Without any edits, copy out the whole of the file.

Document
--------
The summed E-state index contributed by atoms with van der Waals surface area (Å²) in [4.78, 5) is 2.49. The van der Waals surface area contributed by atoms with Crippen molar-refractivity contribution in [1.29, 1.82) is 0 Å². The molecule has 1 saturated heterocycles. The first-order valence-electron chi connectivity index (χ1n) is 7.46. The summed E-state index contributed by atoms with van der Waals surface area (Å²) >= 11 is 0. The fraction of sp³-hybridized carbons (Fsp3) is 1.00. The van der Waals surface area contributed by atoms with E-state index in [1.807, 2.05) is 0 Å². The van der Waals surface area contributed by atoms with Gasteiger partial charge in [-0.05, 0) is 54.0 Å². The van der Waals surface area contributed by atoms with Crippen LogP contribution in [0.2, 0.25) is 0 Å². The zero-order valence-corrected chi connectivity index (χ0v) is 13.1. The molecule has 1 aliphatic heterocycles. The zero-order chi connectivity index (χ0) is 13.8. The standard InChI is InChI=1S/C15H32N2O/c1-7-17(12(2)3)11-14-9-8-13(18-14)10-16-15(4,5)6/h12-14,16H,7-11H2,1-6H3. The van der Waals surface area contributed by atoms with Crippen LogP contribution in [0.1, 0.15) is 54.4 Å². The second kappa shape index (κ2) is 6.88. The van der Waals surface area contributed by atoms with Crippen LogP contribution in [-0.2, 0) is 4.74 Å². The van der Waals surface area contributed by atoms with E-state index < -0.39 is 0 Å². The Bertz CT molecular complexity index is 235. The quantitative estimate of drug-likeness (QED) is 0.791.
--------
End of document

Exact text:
The summed E-state index contributed by atoms with van der Waals surface area (Å²) in [4.78, 5) is 2.49. The van der Waals surface area contributed by atoms with Crippen molar-refractivity contribution in [1.29, 1.82) is 0 Å². The molecule has 1 saturated heterocycles. The first-order valence-electron chi connectivity index (χ1n) is 7.46. The summed E-state index contributed by atoms with van der Waals surface area (Å²) >= 11 is 0. The fraction of sp³-hybridized carbons (Fsp3) is 1.00. The van der Waals surface area contributed by atoms with E-state index in [1.807, 2.05) is 0 Å². The van der Waals surface area contributed by atoms with Gasteiger partial charge in [-0.05, 0) is 54.0 Å². The van der Waals surface area contributed by atoms with Crippen LogP contribution in [0.2, 0.25) is 0 Å². The zero-order valence-corrected chi connectivity index (χ0v) is 13.1. The molecule has 1 aliphatic heterocycles. The zero-order chi connectivity index (χ0) is 13.8. The standard InChI is InChI=1S/C15H32N2O/c1-7-17(12(2)3)11-14-9-8-13(18-14)10-16-15(4,5)6/h12-14,16H,7-11H2,1-6H3. The van der Waals surface area contributed by atoms with Crippen LogP contribution in [0.1, 0.15) is 54.4 Å². The second kappa shape index (κ2) is 6.88. The van der Waals surface area contributed by atoms with Crippen LogP contribution in [-0.2, 0) is 4.74 Å². The van der Waals surface area contributed by atoms with E-state index < -0.39 is 0 Å². The Bertz CT molecular complexity index is 235. The quantitative estimate of drug-likeness (QED) is 0.791.